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Saturday, September 19, 2020
Home News Local news UVI Explains Transition to Online Learning at Packed Virtual Town Hall

UVI Explains Transition to Online Learning at Packed Virtual Town Hall

Screen capture of the online conference call shows Hall explaining UVI's transition to online learning.
Screen capture of the online conference call shows Hall explaining UVI’s transition to online learning.

UVI President David Hall hosted a virtual town hall Friday summarizing the university’s plans to transition to online classes, which will begin Monday. The move is designed to curtail the spread of the novel cornonavirus.

The virtual town hall used Zoom, a remote conferencing service, and the audience hit the service’s 300-person capacity. Provost Camille McKayle said she is looking for a way to increase that audience capacity in the future.

UVI’s goal during this time is to flatten the curve – that is, lessen the rate of new infections – but not curb enthusiasm. Hall said the plan is to “keep us safe but also inspired.”

“This is unlike anything we have gone through before but together we can make it through and come out stronger and better,” Hall said.

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He stressed the need for patience from both students and teachers during the transition to get through “ the bumps in the road.”

Hall said there has been a rumor that the third case of COVID-19, the illness that results from the coronavirus, is a UVI employee but said he has no evidence of this and believes the Department of Health would have contacted him to inform him if that was the case.

UVI will switch to online classes after an extended spring break, with classes virtually resuming on Monday. Faculty members are deciding exactly how their classes will be administered for the rest of the semester and informing their students of the new procedures.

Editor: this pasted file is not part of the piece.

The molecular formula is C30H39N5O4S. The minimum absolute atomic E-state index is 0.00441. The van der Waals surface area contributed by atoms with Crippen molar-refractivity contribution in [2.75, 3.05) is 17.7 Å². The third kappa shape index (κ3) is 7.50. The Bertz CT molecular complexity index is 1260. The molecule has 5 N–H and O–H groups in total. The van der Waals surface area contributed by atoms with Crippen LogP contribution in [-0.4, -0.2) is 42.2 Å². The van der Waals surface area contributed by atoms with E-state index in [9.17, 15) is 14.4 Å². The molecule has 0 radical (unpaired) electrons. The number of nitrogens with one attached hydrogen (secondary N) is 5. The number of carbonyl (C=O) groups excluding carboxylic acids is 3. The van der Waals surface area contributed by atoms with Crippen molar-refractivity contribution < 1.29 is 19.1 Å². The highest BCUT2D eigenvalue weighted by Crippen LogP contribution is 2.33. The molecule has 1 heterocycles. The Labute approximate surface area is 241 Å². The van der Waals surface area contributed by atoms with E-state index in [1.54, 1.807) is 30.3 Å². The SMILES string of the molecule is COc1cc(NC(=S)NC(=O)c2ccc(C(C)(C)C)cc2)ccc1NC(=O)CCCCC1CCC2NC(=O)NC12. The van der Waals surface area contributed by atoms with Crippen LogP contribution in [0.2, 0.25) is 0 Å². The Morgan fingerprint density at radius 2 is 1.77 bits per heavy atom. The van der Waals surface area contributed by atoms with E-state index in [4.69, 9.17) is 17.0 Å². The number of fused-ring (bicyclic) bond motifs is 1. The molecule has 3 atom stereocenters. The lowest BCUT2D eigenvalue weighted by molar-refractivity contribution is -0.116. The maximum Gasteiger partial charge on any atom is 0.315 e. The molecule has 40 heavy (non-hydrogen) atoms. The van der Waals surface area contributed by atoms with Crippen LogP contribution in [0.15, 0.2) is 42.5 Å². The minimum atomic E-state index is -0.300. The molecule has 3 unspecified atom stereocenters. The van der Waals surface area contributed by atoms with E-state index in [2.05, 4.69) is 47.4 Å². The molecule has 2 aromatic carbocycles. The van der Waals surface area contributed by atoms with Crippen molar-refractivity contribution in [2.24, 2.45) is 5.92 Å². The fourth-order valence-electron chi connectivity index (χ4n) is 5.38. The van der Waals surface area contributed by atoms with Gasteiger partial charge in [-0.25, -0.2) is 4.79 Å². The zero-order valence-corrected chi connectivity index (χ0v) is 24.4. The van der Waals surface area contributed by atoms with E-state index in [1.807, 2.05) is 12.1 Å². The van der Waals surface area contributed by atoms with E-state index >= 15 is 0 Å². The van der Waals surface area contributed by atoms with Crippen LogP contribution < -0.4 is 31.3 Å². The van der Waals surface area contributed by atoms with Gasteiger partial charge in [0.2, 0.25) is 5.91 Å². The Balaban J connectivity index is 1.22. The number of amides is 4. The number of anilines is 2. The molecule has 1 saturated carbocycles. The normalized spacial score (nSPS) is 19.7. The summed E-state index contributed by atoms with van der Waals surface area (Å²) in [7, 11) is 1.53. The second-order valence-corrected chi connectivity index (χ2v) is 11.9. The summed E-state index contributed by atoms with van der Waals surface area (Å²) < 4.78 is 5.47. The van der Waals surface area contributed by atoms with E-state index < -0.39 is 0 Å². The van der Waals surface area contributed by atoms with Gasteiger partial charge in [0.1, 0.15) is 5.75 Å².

Students who have not heard from their professors about a course of action have been advised to ask them about the new process.

Other issues Hall addressed included:
– Some students will have to come to school to use resources to complete even their online classes. A laptop loaner program will be announced to reduce the number of students that need to use the library for online classes.
– Some students will have to stay on campus because “the alternative is far more dangerous.”
– At-risk employees should stay home even if they can’t complete duties from home, Hall said.
– Employee pay will not be affected even though it will cause “financial strain” on the university.
– Room and board refunds for students that left will take a few weeks to process as the school figures out the prorated rate and the best way to get the money back to students, whether electronically or via check.
– The campus Wellness Center is closed but outside courts are available to students and the public to use. Proper social distancing should be practiced.

A majority of the students’ questions focused on this year’s commencement. Hall said no decision has been made, and said both virtual commencement and postponement are among options being discussed.

Friday was the deadline for graduation fees but because the situation is in limbo the deadline has been lifted for now.

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